ONCE again President Rudolf Schuster has managed to find a niggling point to avoid signing the telecom law.
This year he apparently did not like that the costs of wiretapping would be borne by the state rather than telecom firms themselves. This is an issue unlikely to really bother the vast majority of the Slovak population.
Last year he vetoed the law on the grounds that the level of fines available to the telecoms regulator was too high.
Both times the law failed to be supported by the required absolute majority to pass into law without the president's signature. This time, as last, the coalition failed to support the returned law.
This is very convenient for a cabinet that is lukewarm at best towards introducing measures that would reduce the profitability of the ST pseudo-monopoly. It is not surprising, therefore, that rumours abound of a secret clause in the agreement with Deutsche Telekom, which purchased 51 percent of Slovak Telecom (ST) in 2000, to avoid stronger legislation.
The failed bill was to open up the domestic market to competition at the local loop level, and provide more authority for the Telecoms Office to ensure that the dominant operator, ST, was transparent in its dealings with other potential providers.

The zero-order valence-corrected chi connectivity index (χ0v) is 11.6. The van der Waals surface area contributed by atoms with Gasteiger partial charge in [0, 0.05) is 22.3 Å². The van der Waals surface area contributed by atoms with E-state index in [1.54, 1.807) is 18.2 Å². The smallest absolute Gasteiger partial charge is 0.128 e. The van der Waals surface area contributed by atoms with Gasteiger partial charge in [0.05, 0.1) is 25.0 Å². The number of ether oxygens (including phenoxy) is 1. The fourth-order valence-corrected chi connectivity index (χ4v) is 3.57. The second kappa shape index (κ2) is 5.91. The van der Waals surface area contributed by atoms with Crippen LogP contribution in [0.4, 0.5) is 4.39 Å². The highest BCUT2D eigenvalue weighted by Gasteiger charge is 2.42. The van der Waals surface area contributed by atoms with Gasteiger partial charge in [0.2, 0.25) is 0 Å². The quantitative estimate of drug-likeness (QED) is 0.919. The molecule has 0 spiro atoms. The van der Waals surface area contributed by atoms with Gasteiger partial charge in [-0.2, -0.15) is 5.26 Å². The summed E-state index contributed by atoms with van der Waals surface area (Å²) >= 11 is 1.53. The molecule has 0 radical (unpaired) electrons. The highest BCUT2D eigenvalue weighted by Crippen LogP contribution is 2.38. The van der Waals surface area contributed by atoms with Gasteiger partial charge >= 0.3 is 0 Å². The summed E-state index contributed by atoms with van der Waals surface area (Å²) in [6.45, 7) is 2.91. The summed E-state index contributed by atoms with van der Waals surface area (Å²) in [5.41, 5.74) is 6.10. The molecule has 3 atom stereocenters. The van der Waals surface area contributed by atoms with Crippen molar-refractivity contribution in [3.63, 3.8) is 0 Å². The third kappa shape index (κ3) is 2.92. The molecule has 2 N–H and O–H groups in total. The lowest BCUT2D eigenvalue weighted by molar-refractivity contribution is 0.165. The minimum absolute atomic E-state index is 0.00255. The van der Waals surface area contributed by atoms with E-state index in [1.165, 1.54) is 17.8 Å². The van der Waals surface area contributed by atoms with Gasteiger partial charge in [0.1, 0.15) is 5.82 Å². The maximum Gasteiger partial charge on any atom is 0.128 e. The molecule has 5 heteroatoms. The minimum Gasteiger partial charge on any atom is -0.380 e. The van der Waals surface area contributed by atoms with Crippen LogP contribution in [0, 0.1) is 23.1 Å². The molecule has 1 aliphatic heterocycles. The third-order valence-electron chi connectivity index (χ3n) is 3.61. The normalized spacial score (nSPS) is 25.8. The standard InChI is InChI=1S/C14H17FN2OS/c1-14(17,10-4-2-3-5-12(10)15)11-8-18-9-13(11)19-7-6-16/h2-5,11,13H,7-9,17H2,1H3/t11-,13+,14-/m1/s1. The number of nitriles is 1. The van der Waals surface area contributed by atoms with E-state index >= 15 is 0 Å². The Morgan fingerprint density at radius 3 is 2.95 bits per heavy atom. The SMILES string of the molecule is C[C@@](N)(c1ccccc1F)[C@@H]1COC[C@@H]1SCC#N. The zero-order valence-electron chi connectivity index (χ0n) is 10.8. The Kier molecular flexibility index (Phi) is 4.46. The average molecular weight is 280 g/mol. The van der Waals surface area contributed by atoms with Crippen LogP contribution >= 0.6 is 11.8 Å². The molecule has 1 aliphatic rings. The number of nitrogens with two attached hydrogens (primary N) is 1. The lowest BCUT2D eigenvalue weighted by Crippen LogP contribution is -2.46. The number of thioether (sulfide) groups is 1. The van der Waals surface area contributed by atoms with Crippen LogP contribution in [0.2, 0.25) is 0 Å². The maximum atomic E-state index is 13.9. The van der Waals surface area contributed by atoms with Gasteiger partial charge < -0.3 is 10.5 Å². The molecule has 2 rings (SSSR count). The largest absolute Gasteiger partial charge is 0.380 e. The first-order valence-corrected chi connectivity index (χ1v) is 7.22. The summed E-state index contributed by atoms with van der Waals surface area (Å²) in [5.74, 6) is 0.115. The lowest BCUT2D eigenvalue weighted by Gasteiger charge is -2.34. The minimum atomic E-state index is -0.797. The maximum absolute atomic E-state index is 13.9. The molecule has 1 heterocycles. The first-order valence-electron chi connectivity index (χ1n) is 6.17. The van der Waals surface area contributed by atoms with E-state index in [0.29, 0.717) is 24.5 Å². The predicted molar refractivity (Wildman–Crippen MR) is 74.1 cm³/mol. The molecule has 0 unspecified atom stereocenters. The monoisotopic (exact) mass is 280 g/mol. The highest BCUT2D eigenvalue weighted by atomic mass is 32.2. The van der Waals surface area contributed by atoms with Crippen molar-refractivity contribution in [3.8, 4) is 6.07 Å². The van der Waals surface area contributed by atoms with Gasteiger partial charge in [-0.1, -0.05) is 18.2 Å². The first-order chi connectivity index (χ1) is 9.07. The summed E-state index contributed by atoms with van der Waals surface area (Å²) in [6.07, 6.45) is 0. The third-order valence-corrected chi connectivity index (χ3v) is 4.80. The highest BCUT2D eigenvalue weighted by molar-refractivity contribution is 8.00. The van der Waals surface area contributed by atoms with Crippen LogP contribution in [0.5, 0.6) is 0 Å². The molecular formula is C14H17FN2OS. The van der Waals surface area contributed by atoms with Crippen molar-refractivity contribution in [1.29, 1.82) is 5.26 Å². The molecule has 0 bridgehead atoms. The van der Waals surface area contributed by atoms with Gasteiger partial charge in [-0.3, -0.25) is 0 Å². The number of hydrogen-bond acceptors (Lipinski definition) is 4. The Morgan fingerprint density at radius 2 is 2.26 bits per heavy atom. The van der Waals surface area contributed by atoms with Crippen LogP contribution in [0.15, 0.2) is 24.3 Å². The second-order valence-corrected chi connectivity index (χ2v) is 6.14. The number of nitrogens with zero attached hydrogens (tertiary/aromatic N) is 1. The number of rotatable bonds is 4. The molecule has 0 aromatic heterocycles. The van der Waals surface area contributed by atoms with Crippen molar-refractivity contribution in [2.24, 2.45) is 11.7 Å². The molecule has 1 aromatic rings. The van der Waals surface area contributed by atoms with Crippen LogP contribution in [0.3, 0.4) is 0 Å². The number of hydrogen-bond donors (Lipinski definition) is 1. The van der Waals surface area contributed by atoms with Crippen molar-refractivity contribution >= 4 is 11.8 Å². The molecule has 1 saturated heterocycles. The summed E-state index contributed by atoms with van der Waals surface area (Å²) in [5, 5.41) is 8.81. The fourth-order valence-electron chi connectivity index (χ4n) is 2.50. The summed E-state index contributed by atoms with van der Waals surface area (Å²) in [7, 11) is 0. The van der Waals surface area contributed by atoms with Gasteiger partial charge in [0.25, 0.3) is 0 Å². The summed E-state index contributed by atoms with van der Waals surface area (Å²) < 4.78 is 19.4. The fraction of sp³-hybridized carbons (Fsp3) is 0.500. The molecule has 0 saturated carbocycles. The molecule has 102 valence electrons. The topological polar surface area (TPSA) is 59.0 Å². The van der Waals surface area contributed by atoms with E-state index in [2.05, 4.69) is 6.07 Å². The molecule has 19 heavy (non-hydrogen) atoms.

Meanwhile alternative telecoms operators are waiting in the wings, desperate to finally get a foothold in the potentially lucrative Slovak market. Of the 13 fixed-line operators, not one has managed to reach agreement with ST for access to its network. Without that access they cannot operate, and without their operation ST can continue in its current pricing policy that, among other things, makes Slovakia one of the most expensive countries in Europe for internet access and has led to a marked drop in the number of domestic fixed lines.
Until ST is forced to release its stranglehold on the domestic telecoms market, customers will have to choke on prices that far outweigh the service provided.
14. Jul 2003 at 0:00